The gift of a book can amazing. It can be from an author you know the recipient loves, or it can be an opportunity to share one of your own favorite authors. If you want to go non-fiction, it can be a stepping stone into a new hobby or field of interest, or even a promise of an activity that you’ll share with the recipient once we’re on the other side of the pandemic, such as with a new RPG book (Tasha’s Cauldron of Everything just released for Dungeons & Dragons), a new sourcebook for tabletop gaming (The Broken Realms event for Age of Sigmar has started with Morathi), or perhaps something to fuel the creative side (Such as Angel Giraldez’s Masterclass). Maybe this year, since many of us can’t gather with our loved ones, the gift of reading may provide some comfort, should we take a tip from Iceland.
What ho, the seasons have swung, there’s a crispness in the air, the country is divided between pumpkin spice and apple cider while maple maintains its mainstay status. While the effects of COVID-19 continues to impact our day-to-day and we’re being actively encouraged by the powers that be to eschew gatherings with anyone outside of our households in the interests of health and safety for all, there are still turkeys being prepared, cranberries being sauced and I’m sure someone’s going to be cramming pureed pumpkin into a pie shell and then pretending it’s delicious for the sake of tradition.
It’s Thanksgiving here in Canada, and while the world is still topsy-turvy, while we’re still distancing from our friends and families, we’re still thankful for a great many things, not the least of which that we can still stay somewhat connected thanks to modern technology. May you all be safe, may you all be healthy, may you all avoid the dreaded lurgy, and may none of you find that instead of preparing a turkey, you accidently put a clockatrice in your oven, and now he’s -really- mad about the stuffing…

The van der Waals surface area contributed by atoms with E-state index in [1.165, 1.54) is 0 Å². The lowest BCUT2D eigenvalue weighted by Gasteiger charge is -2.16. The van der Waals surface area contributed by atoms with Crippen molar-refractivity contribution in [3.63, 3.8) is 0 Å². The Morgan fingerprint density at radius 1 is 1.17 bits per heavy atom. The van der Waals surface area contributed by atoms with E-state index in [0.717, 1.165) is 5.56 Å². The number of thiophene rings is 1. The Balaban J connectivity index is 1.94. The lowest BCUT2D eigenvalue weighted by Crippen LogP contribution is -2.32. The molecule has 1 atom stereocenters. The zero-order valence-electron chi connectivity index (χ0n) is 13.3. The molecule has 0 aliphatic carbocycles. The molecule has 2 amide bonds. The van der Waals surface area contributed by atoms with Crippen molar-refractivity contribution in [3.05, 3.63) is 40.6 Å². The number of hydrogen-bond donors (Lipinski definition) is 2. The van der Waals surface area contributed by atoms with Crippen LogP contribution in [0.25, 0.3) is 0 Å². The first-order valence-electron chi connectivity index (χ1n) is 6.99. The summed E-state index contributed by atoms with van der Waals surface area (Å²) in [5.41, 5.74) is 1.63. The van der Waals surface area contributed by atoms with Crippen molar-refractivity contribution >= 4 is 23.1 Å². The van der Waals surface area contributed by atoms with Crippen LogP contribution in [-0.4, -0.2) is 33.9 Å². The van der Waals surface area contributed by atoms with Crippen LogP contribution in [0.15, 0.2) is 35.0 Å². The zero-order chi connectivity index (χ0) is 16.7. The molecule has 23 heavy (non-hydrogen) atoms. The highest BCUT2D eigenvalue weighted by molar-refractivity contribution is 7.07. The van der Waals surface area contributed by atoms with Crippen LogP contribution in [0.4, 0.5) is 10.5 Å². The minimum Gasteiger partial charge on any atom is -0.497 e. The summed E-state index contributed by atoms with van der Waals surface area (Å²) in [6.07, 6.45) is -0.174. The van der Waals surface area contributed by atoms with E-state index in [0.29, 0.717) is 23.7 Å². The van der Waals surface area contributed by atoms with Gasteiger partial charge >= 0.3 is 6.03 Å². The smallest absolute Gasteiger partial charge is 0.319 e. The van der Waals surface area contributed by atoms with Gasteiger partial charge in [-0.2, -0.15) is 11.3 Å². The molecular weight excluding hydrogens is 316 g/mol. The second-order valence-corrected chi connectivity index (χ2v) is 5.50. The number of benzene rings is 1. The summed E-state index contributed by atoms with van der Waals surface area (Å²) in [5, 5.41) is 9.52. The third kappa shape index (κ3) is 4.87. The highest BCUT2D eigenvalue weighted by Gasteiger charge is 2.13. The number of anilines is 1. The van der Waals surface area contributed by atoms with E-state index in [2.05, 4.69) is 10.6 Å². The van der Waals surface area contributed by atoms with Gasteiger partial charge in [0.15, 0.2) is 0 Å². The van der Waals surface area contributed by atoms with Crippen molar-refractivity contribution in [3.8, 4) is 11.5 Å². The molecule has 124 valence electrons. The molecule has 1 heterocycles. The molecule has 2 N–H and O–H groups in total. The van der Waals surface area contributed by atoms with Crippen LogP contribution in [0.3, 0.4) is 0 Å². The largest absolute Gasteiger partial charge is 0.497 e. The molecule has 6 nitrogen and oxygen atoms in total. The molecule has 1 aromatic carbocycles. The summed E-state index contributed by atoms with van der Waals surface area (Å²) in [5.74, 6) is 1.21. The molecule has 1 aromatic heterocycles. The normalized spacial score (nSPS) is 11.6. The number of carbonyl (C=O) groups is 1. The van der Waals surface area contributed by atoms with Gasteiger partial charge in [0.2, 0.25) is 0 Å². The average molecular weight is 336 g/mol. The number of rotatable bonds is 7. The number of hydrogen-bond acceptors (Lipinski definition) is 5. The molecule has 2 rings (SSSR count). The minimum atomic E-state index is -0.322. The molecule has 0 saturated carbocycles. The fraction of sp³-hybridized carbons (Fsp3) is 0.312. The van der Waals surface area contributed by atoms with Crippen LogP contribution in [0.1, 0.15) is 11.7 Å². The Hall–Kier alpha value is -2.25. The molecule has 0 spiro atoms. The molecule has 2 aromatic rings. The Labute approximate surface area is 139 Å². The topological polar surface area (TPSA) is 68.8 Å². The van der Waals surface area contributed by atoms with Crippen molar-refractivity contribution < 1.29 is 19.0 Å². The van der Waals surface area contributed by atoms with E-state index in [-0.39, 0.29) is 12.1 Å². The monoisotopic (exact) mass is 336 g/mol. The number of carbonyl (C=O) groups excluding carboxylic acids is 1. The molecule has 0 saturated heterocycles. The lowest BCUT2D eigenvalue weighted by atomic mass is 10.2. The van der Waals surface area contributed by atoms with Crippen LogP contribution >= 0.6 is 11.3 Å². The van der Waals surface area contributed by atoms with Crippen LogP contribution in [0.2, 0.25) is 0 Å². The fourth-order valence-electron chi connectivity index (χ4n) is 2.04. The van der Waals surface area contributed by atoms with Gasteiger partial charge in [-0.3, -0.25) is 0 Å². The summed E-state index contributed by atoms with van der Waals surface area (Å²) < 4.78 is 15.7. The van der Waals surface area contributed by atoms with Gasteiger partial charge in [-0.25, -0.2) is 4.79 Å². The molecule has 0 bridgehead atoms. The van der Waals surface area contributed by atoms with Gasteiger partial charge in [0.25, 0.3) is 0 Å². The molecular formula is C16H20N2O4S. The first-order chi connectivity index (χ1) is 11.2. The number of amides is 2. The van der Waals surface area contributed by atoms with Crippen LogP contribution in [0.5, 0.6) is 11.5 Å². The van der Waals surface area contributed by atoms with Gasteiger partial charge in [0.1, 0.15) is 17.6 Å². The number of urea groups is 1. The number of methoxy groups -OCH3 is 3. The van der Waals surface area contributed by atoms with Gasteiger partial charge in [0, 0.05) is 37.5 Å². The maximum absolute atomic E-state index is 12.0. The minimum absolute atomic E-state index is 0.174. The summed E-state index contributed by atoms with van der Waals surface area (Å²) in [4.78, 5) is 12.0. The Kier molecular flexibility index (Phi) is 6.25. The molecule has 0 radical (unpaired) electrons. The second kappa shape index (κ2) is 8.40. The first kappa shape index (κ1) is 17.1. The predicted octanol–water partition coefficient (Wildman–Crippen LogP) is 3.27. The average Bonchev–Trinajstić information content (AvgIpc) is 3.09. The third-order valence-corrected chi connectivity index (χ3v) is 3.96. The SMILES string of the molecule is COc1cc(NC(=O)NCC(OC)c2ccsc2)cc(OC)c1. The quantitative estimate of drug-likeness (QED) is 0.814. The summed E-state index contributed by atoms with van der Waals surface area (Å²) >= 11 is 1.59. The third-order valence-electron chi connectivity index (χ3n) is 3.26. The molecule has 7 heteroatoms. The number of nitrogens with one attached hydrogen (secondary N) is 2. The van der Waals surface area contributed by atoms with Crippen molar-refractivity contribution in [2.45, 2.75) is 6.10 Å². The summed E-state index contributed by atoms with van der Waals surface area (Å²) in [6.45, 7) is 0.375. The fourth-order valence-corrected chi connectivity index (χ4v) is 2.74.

The Trollbloods CID is now live, and while there’s no changes to Sluggers in the Week 1 iteration, the Barrage Team and Gunnery Sergeant are up for testing, and most excitingly, Brigadier General Gunnbjorn – Gunnbjorn2 – is on the table. There’s a whole lot of tweaking taking place, from Runeshapers getting Battle Wizardand an increase to the Champions’ armour, but I started this damn game with the Searforge Commission, and sometimes one just has to channel their inner Durgen Madhammer and make things blow up on the other side of the table. When it comes to the Trollbloods, Gunnbjorn is the man for the jobs.
Disclaimer: Everything in today’s post refers to a live paytesting document, in its first CID iteration. Everything could change next week, and nothing is final.
Today’s online preview from GW showcased the upcoming codexes to support the 9th edition Indomitus box. New Necron codex, new Space Marine codex. At the end of the stream they previewed the next four codexes/supplements coming out before the end of the year, and … it’s marines, marines, marines and marines. Blood Angels, Deathwatch and Space Wolves will be getting a codex supplement, and the Death Guard will be getting a codex.
As someone with designs on playing Flesh Tearers, the Blood Angels codex supplement is very welcome, but I can’t help but feel for the Ork, Eldar, Dark Eldar, Tau and Tyranid players. Genestealer Cults are (by comparison) a newer entry to the field, but some of these factions haven’t received new models for so many years it’s borderline farcical. Space Marines are GW’s golden boys, sure, and a huge part of their revenue, but when you’ve got a game that showcases multiple factions as options, to have some of those options languishing without updates or reinforcements for long – I’m just so disappointed for fans of those factions.
This is part of why I loved Privateer Press’ old expansion model so much.
Privateer would alternate between a Warmachine Cycle and a Hordes Cycle, and each cycle would produce a single expansion book. That book would provide each faction for the currently cycling game with at least one new warlock/warcaster, a couple of wabeasts/warjacks, and some new units and solos. Some expansions would introduce a new model type, such as Battle Engines or huge based models – Colossalsand Gargantuans were both expansion book titles.